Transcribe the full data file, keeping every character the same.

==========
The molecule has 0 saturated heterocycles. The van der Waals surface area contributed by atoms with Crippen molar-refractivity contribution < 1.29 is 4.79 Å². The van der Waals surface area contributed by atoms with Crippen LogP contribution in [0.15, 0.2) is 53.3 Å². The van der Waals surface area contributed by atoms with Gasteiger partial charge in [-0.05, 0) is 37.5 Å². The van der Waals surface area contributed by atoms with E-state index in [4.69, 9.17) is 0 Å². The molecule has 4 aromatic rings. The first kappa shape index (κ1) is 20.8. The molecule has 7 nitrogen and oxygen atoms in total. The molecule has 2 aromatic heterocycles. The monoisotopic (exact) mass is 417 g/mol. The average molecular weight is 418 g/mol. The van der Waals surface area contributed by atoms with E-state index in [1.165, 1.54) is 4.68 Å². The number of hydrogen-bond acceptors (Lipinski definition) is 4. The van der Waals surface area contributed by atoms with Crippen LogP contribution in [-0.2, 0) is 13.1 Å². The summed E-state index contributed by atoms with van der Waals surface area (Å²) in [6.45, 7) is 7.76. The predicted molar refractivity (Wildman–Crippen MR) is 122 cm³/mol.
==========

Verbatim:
The molecule has 0 saturated heterocycles. The van der Waals surface area contributed by atoms with Crippen molar-refractivity contribution < 1.29 is 4.79 Å². The van der Waals surface area contributed by atoms with Crippen LogP contribution in [0.15, 0.2) is 53.3 Å². The van der Waals surface area contributed by atoms with Gasteiger partial charge in [-0.05, 0) is 37.5 Å². The van der Waals surface area contributed by atoms with E-state index in [4.69, 9.17) is 0 Å². The molecule has 4 aromatic rings. The first kappa shape index (κ1) is 20.8. The molecule has 7 nitrogen and oxygen atoms in total. The molecule has 2 aromatic heterocycles. The monoisotopic (exact) mass is 417 g/mol. The average molecular weight is 418 g/mol. The van der Waals surface area contributed by atoms with E-state index in [1.165, 1.54) is 4.68 Å². The number of hydrogen-bond acceptors (Lipinski definition) is 4. The van der Waals surface area contributed by atoms with Crippen LogP contribution in [-0.2, 0) is 13.1 Å². The summed E-state index contributed by atoms with van der Waals surface area (Å²) in [6.45, 7) is 7.76. The predicted molar refractivity (Wildman–Crippen MR) is 122 cm³/mol.